CHAPTER 12Technology: A Marriage of Myth, Convenience, and the Virtual Hour

TECHNOLOGY HAS, FROM THE BEGINNING, carried a promise of speed, cost, and scale. Bring them together and we have the dominant narrative of the consumer culture, which is convenience. Communicating with people not in the room is not new, but it has accelerated in this century, especially in what used to be called a workplace. We act as if we are in a new technological age, but the invention of writing and then printing launched long‐distance exchanges long ago. The telephone was another big step. We now have what we call a virtual or digital workplace. Online life. Another version of the old Yellow Pages advertisement to let your fingers do the walking.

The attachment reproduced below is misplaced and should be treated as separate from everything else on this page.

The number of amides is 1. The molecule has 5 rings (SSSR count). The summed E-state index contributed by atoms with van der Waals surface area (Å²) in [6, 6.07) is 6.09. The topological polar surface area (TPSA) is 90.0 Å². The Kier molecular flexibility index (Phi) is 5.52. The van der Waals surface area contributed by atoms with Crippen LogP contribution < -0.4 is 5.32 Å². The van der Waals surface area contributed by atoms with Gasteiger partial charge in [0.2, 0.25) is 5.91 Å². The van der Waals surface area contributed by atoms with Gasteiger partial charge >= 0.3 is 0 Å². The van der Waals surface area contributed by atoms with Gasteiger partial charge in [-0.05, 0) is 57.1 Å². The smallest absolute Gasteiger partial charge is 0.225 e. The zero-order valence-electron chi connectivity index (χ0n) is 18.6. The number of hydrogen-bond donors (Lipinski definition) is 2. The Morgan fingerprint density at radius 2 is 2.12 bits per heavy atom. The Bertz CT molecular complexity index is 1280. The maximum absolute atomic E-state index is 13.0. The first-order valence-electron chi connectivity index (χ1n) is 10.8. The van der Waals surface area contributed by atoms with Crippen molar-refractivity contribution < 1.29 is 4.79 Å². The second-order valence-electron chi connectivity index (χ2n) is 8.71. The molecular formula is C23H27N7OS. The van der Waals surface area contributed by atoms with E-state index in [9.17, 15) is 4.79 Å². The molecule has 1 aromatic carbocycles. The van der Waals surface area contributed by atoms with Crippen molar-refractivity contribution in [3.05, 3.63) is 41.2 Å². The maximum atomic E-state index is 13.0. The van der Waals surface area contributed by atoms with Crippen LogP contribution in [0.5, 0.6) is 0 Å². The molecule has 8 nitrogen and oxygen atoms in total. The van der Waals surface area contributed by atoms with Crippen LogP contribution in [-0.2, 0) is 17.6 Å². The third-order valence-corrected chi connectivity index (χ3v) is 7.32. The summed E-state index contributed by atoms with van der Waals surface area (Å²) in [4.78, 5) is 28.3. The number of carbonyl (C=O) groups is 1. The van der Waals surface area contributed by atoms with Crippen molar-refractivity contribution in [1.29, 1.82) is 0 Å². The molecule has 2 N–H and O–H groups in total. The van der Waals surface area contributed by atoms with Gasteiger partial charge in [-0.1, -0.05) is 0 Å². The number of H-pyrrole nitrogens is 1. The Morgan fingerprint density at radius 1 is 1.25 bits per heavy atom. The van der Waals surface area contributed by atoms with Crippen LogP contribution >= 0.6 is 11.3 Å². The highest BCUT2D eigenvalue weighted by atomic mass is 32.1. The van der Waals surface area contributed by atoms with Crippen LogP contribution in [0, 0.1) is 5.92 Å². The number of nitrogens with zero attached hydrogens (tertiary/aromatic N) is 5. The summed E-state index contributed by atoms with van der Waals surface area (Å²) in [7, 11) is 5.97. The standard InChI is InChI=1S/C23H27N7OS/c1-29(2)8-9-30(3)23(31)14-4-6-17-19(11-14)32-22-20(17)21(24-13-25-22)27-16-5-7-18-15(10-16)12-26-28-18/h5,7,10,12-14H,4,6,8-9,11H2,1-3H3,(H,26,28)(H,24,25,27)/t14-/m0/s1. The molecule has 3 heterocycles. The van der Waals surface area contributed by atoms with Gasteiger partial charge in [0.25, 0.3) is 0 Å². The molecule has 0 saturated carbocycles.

Johannes Gutenberg, inventor of the printing press, put the availability of spiritual and professional content into secular hands. This was disruption then, banned by the Catholic Church, which was a sales bonanza for Gutenberg. His Bible went viral.

What is new is how the virtual way of being has entered every corner of our lives. We now email people sitting next to us. We find love, companionship, and conversation on the internet. We work on a regular basis with people we will never meet. We receive coaching and therapy from across the country, with most senses unneeded. As consultants, we not only want to have influence with people over whom we have no control, we now may not even get to be in the same room with them. Plus, every minute of the day ...

Get Flawless Consulting, 4th Edition now with the O’Reilly learning platform.

O’Reilly members experience books, live events, courses curated by job role, and more from O’Reilly and nearly 200 top publishers.